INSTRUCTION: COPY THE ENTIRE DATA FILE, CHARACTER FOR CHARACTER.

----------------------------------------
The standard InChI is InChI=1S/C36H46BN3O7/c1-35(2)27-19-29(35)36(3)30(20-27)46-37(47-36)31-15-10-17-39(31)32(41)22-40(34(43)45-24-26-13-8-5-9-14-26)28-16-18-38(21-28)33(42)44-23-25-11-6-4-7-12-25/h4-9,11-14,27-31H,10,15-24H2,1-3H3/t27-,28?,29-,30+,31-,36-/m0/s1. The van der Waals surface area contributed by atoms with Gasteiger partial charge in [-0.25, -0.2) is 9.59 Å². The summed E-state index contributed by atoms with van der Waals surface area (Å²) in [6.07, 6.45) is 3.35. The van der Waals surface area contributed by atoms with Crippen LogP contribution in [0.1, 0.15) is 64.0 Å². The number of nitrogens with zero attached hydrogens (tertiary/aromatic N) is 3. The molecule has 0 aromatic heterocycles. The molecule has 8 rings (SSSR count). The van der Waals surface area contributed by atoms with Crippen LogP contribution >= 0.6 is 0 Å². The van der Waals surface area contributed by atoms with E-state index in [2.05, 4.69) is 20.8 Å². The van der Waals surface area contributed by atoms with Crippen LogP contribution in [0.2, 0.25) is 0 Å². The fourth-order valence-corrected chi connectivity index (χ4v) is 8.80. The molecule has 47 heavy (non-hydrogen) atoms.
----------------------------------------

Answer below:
The standard InChI is InChI=1S/C36H46BN3O7/c1-35(2)27-19-29(35)36(3)30(20-27)46-37(47-36)31-15-10-17-39(31)32(41)22-40(34(43)45-24-26-13-8-5-9-14-26)28-16-18-38(21-28)33(42)44-23-25-11-6-4-7-12-25/h4-9,11-14,27-31H,10,15-24H2,1-3H3/t27-,28?,29-,30+,31-,36-/m0/s1. The van der Waals surface area contributed by atoms with Gasteiger partial charge in [-0.25, -0.2) is 9.59 Å². The summed E-state index contributed by atoms with van der Waals surface area (Å²) in [6.07, 6.45) is 3.35. The van der Waals surface area contributed by atoms with Crippen LogP contribution in [0.1, 0.15) is 64.0 Å². The number of nitrogens with zero attached hydrogens (tertiary/aromatic N) is 3. The molecule has 0 aromatic heterocycles. The molecule has 8 rings (SSSR count). The van der Waals surface area contributed by atoms with Crippen LogP contribution >= 0.6 is 0 Å². The van der Waals surface area contributed by atoms with E-state index in [2.05, 4.69) is 20.8 Å². The van der Waals surface area contributed by atoms with Crippen LogP contribution in [0.2, 0.25) is 0 Å². The fourth-order valence-corrected chi connectivity index (χ4v) is 8.80. The molecule has 47 heavy (non-hydrogen) atoms.